Organizers know the 34th America’s Cup will put the eyes of the yacht racing world on San Francisco, and because of the Bay Area’s topography, the public will have unprecedented views of the international event, which is typically raced farther out at sea. But what about the people in TV land who know little of the arcane sport? Well, it turns out San Francisco organizers are working on that.
Each America’s Cup involves racing teams agreeing on specs for the boats, and now larger carbon-fiber sails on the redesigned double-hulled AC72 will give racers in San Francisco speeds up to 32 knots, the fastest in the sport’s 160-year history.
Speaking before the Northern California Visitor Industry Outlook and Marketing Conference on Tuesday, Craig Thompson, CEO of the America’s Cup Event Authority, made the next race sound more akin to NASCAR.
“It’s dangerous, and television is going to love it,” Thompson said. “These guys are getting catapulted into the air, big time.”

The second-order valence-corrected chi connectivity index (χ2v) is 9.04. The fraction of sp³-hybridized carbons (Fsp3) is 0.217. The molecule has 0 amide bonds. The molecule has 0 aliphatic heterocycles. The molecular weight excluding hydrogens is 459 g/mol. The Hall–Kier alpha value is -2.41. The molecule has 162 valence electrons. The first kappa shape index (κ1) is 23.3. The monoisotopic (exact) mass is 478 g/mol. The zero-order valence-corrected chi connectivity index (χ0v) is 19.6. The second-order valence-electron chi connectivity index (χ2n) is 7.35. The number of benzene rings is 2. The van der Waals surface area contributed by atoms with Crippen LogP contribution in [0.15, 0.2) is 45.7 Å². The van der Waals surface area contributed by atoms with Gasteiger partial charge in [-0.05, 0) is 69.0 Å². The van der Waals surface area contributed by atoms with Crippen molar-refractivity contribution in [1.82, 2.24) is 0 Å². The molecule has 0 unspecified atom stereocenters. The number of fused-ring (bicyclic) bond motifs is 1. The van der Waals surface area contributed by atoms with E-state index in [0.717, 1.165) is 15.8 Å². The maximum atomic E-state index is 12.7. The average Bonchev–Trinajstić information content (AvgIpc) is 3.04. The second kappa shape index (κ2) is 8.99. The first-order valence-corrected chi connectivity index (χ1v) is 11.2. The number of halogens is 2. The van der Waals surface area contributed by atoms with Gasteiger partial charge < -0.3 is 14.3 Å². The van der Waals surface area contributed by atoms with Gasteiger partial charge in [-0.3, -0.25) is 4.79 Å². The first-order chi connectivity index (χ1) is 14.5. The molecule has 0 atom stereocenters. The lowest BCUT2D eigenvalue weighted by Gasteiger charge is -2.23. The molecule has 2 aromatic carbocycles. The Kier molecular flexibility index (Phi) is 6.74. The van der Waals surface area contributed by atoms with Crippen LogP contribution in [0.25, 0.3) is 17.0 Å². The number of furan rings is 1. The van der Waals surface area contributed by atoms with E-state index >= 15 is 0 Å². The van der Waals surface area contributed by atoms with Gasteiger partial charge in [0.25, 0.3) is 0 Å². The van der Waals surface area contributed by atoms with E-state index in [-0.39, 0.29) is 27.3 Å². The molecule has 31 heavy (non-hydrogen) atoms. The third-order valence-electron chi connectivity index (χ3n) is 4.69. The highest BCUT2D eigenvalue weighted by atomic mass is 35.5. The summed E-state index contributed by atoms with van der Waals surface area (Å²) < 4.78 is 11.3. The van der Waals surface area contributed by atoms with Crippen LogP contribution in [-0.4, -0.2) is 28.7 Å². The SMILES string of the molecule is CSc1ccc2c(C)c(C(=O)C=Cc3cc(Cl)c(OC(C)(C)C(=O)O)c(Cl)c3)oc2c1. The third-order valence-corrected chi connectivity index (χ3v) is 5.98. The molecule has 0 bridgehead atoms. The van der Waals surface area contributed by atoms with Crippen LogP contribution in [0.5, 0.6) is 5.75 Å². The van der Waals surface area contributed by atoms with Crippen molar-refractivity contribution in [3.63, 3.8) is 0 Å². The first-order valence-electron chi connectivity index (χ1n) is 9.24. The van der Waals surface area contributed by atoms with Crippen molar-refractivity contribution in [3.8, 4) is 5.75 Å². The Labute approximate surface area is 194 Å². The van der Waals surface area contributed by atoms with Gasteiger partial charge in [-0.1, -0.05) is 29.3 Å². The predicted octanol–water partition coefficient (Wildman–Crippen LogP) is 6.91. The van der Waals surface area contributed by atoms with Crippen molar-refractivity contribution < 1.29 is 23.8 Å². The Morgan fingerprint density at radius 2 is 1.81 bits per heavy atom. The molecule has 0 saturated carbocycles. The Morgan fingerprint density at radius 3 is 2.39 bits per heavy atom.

Thompson also said digital-graphic overlays on the television broadcast will give viewers a better sense of who is winning, since boats zigzag with the wind toward a mark, which sometimes prevents a clear idea of who is leading the pack. Onboard cameras will also give television viewers a sense of being on the boat with the 11 racers, Thompson said.
Organizers with sports marketing backgrounds said they are attempting to highlight the event’s oft-overlooked technical and athletic aspects, which have racers grappling with lines while the barreling vessels are tipped up on one hull, or “doing the wild thing” as it’s known in the biz.
“They’re pushing the boat, pushing the apparatus so hard, they’re constantly on the edge of tipping over,” said Stephanie Martin, chief communications officer for the Event Authority. “People haven’t been able to see it up close, so they don’t really know what it is.”
Hull length: 72 feet
Overall length: 85 feet
Beam: 46 feet
Crew: 11 people
Projected top speed: 32 knots
Onboard cameramen: Two maximum
Remote TV cameras: Seven
Source: America’s Cup Event Authority